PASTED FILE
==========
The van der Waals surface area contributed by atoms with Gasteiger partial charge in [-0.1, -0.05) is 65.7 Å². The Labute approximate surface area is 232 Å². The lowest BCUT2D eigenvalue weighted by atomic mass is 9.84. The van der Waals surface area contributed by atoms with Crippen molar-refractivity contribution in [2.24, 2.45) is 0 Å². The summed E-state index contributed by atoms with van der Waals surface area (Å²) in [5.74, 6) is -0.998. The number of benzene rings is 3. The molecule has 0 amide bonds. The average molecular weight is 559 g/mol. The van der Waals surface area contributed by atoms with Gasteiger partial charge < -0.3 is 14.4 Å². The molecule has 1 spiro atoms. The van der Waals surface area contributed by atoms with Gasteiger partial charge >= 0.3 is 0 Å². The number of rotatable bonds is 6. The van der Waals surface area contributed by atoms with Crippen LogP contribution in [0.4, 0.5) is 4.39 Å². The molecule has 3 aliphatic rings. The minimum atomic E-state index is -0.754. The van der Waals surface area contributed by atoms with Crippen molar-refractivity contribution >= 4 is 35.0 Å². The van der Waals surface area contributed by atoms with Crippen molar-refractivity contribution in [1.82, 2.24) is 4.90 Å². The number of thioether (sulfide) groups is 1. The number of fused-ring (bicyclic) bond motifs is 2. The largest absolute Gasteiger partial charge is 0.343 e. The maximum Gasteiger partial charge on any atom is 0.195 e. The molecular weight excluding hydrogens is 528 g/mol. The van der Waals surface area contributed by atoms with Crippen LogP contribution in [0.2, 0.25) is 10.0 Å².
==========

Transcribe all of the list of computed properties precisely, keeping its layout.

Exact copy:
The van der Waals surface area contributed by atoms with Gasteiger partial charge in [-0.1, -0.05) is 65.7 Å². The Labute approximate surface area is 232 Å². The lowest BCUT2D eigenvalue weighted by atomic mass is 9.84. The van der Waals surface area contributed by atoms with Crippen molar-refractivity contribution in [2.24, 2.45) is 0 Å². The summed E-state index contributed by atoms with van der Waals surface area (Å²) in [5.74, 6) is -0.998. The number of benzene rings is 3. The molecule has 0 amide bonds. The average molecular weight is 559 g/mol. The van der Waals surface area contributed by atoms with Gasteiger partial charge < -0.3 is 14.4 Å². The molecule has 1 spiro atoms. The van der Waals surface area contributed by atoms with Gasteiger partial charge >= 0.3 is 0 Å². The number of rotatable bonds is 6. The van der Waals surface area contributed by atoms with Crippen LogP contribution in [0.4, 0.5) is 4.39 Å². The molecule has 3 aliphatic rings. The minimum atomic E-state index is -0.754. The van der Waals surface area contributed by atoms with Crippen molar-refractivity contribution >= 4 is 35.0 Å². The van der Waals surface area contributed by atoms with Crippen molar-refractivity contribution in [1.82, 2.24) is 4.90 Å². The number of thioether (sulfide) groups is 1. The number of fused-ring (bicyclic) bond motifs is 2. The largest absolute Gasteiger partial charge is 0.343 e. The maximum Gasteiger partial charge on any atom is 0.195 e. The molecular weight excluding hydrogens is 528 g/mol. The van der Waals surface area contributed by atoms with Crippen LogP contribution in [0.2, 0.25) is 10.0 Å².